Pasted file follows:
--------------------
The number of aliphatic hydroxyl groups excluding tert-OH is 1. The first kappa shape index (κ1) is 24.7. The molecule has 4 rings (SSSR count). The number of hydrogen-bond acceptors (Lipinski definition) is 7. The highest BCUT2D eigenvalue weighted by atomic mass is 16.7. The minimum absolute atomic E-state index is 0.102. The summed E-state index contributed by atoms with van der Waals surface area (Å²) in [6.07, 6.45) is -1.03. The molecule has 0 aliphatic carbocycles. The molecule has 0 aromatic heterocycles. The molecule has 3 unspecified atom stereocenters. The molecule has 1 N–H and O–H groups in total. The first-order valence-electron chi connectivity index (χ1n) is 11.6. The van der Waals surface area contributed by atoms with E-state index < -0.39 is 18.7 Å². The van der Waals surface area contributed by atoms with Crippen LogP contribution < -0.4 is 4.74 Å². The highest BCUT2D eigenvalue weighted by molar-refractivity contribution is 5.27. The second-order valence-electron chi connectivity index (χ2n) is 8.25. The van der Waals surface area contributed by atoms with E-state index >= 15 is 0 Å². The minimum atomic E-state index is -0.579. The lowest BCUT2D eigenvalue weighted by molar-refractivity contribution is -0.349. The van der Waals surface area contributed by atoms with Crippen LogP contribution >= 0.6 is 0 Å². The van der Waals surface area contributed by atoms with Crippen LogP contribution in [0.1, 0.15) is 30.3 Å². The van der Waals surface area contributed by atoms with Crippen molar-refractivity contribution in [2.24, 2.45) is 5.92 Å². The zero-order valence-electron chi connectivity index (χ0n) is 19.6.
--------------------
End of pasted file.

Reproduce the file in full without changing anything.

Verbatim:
The number of aliphatic hydroxyl groups excluding tert-OH is 1. The first kappa shape index (κ1) is 24.7. The molecule has 4 rings (SSSR count). The number of hydrogen-bond acceptors (Lipinski definition) is 7. The highest BCUT2D eigenvalue weighted by atomic mass is 16.7. The minimum absolute atomic E-state index is 0.102. The summed E-state index contributed by atoms with van der Waals surface area (Å²) in [6.07, 6.45) is -1.03. The molecule has 0 aliphatic carbocycles. The molecule has 0 aromatic heterocycles. The molecule has 3 unspecified atom stereocenters. The molecule has 1 N–H and O–H groups in total. The first-order valence-electron chi connectivity index (χ1n) is 11.6. The van der Waals surface area contributed by atoms with E-state index < -0.39 is 18.7 Å². The van der Waals surface area contributed by atoms with Crippen LogP contribution < -0.4 is 4.74 Å². The highest BCUT2D eigenvalue weighted by molar-refractivity contribution is 5.27. The second-order valence-electron chi connectivity index (χ2n) is 8.25. The van der Waals surface area contributed by atoms with E-state index >= 15 is 0 Å². The minimum atomic E-state index is -0.579. The lowest BCUT2D eigenvalue weighted by molar-refractivity contribution is -0.349. The van der Waals surface area contributed by atoms with Crippen LogP contribution >= 0.6 is 0 Å². The van der Waals surface area contributed by atoms with Crippen LogP contribution in [0.1, 0.15) is 30.3 Å². The van der Waals surface area contributed by atoms with Crippen molar-refractivity contribution in [2.24, 2.45) is 5.92 Å². The zero-order valence-electron chi connectivity index (χ0n) is 19.6.